Every minor-minor sport has getting-ready games, the play of which invariably scars, frustrates and humiliates the player. Getting-ready rules are as vague as a Sibylline prophecy. Beginners often do not see getting-ready games or regard what they do see as inconsequential. Experienced players do not tell new players how to play or even what is being played. Veterans take misery-loves-company pleasure in watching a rookie fall on his face. Getting-ready games are addictive. Since this play has no proper beginning, ending or scoring system, a player who once commences is in mortal peril of never quitting.
Mastery of these fundamentals gives a player a tremendous initial advantage in all getting-ready games. For example, assume that in the current issue of Actual Factual, The Magazine of Reality for Men, there is an essay, How I Hunt Deer with a Cheetah. The subtitle is "Little Known Thrill Sport." The novice minor sport who is inflamed by this article immediately begins to contemplate the distant Everest, the exaltation he will experience in company with his hunting cheetah. This, after all, is all that the article describes. Inevitably, adopting this approach, the beginner will end up being treated for either cheetah bites or paranoia.
The veteran left-fielder who reads and is equally stirred by this piece will resolutely refuse to think about the ultimate objective, hunting with a cheetah. He will begin dispassionately to examine the proposition in terms of getting-ready play. The subtitle "Little Known" indicates that he is dealing with a legitimate minor-minor sport. The nouns and pronouns, "I," "cheetah," "deer," hint at a series of fierce cooperative getting-ready games. How, for example, do he, a cheetah and a deer meet, and how does each learn his proper role? How and where do cheetahs occupy themselves when not hunting deer? Do cheetahs get carsick? State Police and cheetahs? Expertly the veteran identifies the obvious getting-ready games of this minor-minor: Safari Play, Cheetah Crating, Worms and Cheetahs, Knitting (cheetahs wear red stocking caps during their training period), Cocker Spaniel Dodge, Managing a Deer Herd, Hide the Cheetah, and Seek the Cheetah.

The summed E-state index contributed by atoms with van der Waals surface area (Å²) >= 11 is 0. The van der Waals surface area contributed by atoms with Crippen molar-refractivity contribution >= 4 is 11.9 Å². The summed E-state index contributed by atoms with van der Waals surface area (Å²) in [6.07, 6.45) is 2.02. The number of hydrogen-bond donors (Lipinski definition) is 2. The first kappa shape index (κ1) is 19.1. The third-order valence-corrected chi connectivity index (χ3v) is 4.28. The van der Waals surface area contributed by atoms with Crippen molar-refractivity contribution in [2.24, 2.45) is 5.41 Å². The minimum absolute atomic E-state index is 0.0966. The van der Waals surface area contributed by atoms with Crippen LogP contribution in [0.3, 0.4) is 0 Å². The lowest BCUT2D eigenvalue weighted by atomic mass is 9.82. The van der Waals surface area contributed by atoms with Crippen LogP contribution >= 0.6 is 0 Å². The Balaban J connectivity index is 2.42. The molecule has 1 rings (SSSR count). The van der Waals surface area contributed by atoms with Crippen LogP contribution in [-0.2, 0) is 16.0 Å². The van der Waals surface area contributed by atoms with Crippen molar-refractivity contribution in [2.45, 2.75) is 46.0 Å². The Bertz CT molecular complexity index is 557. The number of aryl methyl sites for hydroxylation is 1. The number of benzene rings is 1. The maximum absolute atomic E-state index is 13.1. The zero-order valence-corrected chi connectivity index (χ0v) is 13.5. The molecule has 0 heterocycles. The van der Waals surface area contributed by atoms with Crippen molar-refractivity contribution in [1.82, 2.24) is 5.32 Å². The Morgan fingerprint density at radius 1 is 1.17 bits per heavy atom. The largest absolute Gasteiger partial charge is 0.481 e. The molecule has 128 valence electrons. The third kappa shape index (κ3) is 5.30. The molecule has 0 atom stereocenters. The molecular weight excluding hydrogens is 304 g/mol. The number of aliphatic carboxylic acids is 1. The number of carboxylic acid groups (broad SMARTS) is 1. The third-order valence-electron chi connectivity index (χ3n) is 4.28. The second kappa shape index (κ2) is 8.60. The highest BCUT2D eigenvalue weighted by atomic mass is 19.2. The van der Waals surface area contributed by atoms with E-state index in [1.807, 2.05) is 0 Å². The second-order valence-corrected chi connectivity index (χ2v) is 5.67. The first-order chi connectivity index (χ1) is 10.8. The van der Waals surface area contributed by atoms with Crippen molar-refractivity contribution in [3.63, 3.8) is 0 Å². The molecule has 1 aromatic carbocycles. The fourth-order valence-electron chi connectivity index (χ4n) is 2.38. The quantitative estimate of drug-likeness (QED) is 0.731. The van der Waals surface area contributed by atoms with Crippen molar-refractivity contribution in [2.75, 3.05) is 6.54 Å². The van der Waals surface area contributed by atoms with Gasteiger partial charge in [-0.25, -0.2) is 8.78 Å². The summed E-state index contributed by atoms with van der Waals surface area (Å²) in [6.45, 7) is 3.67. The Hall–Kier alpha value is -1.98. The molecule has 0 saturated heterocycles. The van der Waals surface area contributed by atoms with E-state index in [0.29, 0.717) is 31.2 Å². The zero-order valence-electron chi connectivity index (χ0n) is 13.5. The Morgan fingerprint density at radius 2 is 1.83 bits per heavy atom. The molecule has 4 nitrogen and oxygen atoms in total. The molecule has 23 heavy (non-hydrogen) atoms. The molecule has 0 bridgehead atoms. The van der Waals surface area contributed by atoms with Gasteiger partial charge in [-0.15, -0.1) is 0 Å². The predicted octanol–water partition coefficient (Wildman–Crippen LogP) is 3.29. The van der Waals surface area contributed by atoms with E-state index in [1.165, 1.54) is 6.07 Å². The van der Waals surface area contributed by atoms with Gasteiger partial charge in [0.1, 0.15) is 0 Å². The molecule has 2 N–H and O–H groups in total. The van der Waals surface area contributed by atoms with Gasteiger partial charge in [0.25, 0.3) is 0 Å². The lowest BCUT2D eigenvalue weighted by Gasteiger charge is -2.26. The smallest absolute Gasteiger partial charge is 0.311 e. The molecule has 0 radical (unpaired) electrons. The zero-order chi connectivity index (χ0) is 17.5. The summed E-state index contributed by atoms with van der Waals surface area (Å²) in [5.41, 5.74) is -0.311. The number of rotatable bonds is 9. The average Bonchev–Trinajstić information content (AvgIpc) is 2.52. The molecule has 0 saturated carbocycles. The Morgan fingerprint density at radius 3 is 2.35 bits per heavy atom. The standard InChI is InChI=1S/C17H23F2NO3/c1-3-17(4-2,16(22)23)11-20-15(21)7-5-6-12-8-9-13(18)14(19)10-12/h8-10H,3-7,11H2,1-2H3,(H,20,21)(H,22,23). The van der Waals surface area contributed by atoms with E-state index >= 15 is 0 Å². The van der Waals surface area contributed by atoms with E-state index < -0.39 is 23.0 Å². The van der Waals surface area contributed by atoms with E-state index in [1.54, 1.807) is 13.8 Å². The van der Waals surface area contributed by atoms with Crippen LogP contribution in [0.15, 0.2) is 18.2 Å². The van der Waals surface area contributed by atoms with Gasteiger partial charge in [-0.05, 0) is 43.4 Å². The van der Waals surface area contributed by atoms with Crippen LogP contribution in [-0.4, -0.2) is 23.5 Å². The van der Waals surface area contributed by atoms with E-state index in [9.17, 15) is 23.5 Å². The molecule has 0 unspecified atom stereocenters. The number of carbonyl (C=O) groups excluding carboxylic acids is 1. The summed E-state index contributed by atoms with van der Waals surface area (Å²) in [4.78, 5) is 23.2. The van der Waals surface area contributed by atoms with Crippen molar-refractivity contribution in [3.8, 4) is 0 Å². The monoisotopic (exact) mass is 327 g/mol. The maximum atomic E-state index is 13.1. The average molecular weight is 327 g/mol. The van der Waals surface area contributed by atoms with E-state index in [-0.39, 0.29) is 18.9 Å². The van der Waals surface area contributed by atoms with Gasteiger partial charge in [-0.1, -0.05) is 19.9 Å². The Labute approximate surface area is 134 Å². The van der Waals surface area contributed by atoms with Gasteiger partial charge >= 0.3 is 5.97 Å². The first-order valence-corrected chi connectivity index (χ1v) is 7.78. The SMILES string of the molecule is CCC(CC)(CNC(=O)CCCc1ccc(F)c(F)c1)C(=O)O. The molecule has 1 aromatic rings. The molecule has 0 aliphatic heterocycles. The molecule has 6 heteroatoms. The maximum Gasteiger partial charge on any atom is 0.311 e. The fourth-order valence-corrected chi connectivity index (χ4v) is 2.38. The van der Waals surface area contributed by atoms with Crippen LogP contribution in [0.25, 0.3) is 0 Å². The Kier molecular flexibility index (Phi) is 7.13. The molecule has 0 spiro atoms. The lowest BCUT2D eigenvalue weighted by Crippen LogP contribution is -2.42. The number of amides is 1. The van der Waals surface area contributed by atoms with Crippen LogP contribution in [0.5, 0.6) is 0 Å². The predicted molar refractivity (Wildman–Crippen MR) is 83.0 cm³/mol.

The canny veteran now assumes the classic first position of getting-ready play. Physically, intellectually and spiritually, he extends his hands and gropes forward as though working without a lamp in a deserted mine shaft. It is an awkward stance, and proceeding in this manner it may take a decade before he becomes a Cheetah Hunter. However, this is the only position which can be recommended. Such a posture gives the minor-minor sport at least a fighting chance of reaching his objective without being mangled in the hard getting-ready play that inevitably awaits him.